Although companies with employee rewards and recognition programs are effective at improving employee engagement and reducing voluntary turnover, employers implementing or maintaining such programs must contend with a large perception gap on how often employees are recognized — and even overcome employee skepticism that the programs exist at all.
These are the findings of "The State of Employee Recognition in 2012" from Bersin & Associates, which concludes that in organizations where recognition occurs, employee engagement, productivity and customer service are about 14% better than those where recognition does not occur.
However, the survey reveals a marked disconnect on the existence of such programs as well as the prevalence of recognition. Three out of four companies have a recognition program, but only 58% of employees believe their organizations have these programs. This disconnect indicates that the money organizations invest in recognition programs — about 1% of payroll, according to the firm — may be ineffectively spent. many employees don't even know the programs exist.
In addition, senior leaders are out of touch with how often employees are recognized. Nearly 80% of senior leaders believe employees are recognized at least on a monthly basis, and 43% of senior leaders say employees are recognized weekly or more often. By stark contrast, 40% of managers report that their peers are recognized monthly or more often and 70% of employees report they are recognized annually or not at all.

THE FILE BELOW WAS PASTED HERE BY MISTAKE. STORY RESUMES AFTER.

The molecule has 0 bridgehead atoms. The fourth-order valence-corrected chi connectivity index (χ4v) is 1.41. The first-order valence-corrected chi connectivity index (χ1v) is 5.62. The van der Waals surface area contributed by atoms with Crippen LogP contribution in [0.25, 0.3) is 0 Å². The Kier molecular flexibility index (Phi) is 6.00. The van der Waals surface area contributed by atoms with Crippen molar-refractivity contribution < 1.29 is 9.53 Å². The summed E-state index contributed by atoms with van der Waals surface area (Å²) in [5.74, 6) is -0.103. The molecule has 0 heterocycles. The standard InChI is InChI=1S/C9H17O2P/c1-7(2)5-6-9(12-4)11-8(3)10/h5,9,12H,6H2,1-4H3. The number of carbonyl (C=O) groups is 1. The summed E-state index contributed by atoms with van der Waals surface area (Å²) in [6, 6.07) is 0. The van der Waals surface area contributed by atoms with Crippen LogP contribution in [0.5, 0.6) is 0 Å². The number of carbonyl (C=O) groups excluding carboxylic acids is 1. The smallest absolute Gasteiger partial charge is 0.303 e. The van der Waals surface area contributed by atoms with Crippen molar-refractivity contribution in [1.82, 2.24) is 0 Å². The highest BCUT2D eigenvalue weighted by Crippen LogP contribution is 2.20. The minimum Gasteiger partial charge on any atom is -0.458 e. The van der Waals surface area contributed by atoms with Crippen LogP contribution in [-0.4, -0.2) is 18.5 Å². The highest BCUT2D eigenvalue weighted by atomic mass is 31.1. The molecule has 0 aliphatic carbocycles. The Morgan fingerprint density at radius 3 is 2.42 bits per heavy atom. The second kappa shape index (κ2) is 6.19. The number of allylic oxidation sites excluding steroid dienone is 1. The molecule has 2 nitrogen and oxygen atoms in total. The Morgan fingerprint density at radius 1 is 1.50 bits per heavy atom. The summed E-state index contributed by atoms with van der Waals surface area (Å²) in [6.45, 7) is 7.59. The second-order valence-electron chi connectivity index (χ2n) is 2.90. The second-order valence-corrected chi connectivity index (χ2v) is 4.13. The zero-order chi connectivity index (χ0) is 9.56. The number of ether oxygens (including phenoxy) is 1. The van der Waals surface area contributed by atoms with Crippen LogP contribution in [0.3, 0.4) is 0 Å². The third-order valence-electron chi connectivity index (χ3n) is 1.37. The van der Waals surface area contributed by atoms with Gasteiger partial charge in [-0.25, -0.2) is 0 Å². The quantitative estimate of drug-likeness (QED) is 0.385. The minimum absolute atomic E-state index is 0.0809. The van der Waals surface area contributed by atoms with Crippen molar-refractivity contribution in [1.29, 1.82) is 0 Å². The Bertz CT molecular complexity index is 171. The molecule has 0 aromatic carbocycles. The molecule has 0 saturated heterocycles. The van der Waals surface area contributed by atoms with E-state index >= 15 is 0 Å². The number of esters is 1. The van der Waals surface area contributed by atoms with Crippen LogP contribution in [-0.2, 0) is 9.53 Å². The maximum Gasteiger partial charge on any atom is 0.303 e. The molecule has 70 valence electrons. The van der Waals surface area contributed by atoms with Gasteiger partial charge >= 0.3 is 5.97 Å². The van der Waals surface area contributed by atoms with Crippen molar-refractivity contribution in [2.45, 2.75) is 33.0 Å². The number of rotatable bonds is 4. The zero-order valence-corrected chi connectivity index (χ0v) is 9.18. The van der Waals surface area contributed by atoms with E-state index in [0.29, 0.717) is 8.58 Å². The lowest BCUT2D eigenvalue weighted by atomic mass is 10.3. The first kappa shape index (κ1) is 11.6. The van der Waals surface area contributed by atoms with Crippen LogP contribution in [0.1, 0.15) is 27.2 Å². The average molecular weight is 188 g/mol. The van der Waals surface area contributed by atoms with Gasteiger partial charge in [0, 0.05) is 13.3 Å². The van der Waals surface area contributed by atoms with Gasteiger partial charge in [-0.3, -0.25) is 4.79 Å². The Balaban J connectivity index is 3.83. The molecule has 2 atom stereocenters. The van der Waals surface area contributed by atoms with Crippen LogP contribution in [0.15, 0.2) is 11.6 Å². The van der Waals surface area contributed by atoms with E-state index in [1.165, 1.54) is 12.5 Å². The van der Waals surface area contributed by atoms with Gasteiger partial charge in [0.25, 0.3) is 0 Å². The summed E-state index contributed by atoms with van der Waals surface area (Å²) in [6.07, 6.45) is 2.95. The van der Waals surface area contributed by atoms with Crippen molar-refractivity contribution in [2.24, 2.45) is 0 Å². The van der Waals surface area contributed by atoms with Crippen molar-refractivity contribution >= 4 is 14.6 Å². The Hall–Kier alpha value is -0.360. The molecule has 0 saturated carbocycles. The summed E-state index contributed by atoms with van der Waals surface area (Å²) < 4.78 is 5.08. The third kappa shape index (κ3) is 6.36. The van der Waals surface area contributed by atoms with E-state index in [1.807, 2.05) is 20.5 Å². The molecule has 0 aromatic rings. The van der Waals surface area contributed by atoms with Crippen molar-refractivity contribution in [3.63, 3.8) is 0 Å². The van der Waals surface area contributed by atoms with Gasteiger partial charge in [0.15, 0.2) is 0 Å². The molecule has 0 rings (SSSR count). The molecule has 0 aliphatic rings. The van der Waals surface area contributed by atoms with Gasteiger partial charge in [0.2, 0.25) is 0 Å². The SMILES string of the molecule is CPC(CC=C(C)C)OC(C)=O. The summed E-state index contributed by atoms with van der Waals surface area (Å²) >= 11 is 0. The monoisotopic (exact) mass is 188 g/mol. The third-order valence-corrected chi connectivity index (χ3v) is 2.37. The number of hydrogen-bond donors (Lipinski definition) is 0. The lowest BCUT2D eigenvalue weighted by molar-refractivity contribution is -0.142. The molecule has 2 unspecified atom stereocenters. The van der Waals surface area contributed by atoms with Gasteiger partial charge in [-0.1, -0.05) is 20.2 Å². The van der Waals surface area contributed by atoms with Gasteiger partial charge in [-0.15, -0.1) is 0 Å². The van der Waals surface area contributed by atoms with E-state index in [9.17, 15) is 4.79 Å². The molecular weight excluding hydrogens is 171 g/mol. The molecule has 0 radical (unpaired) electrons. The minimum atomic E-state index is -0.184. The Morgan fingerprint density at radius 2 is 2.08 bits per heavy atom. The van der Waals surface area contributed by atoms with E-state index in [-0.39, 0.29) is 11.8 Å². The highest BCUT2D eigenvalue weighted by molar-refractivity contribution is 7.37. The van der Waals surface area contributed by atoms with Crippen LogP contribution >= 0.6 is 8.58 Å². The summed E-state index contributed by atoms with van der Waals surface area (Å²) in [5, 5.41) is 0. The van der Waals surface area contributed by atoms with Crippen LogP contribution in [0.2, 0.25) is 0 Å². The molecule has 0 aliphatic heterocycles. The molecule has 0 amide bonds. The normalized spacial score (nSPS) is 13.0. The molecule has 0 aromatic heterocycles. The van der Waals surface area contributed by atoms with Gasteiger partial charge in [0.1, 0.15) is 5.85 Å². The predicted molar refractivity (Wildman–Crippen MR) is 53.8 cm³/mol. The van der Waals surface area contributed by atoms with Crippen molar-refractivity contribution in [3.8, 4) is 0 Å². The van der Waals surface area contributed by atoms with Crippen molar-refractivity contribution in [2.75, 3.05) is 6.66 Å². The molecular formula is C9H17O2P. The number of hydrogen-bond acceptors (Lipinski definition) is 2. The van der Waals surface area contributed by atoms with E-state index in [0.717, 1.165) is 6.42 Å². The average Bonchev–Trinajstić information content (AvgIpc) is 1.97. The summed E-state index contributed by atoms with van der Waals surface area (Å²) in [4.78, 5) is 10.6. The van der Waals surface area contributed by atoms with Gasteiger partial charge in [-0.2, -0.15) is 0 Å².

The report is based on the results of two online surveys of 834 organizations conducted between January and May. It also includes more than 30 research interviews with HR and talent management professionals.
According to the research, the most important elements of a recognition program for employees are the ability to receive specific feedback and give recognition easily. This finding is underscored by the fact that the top reason employees do not recognize each other is because there is no established way to provide recognition. Many companies are responding to this need by leveraging social technologies that enable employees to give and receive positive feedback with others in the network.
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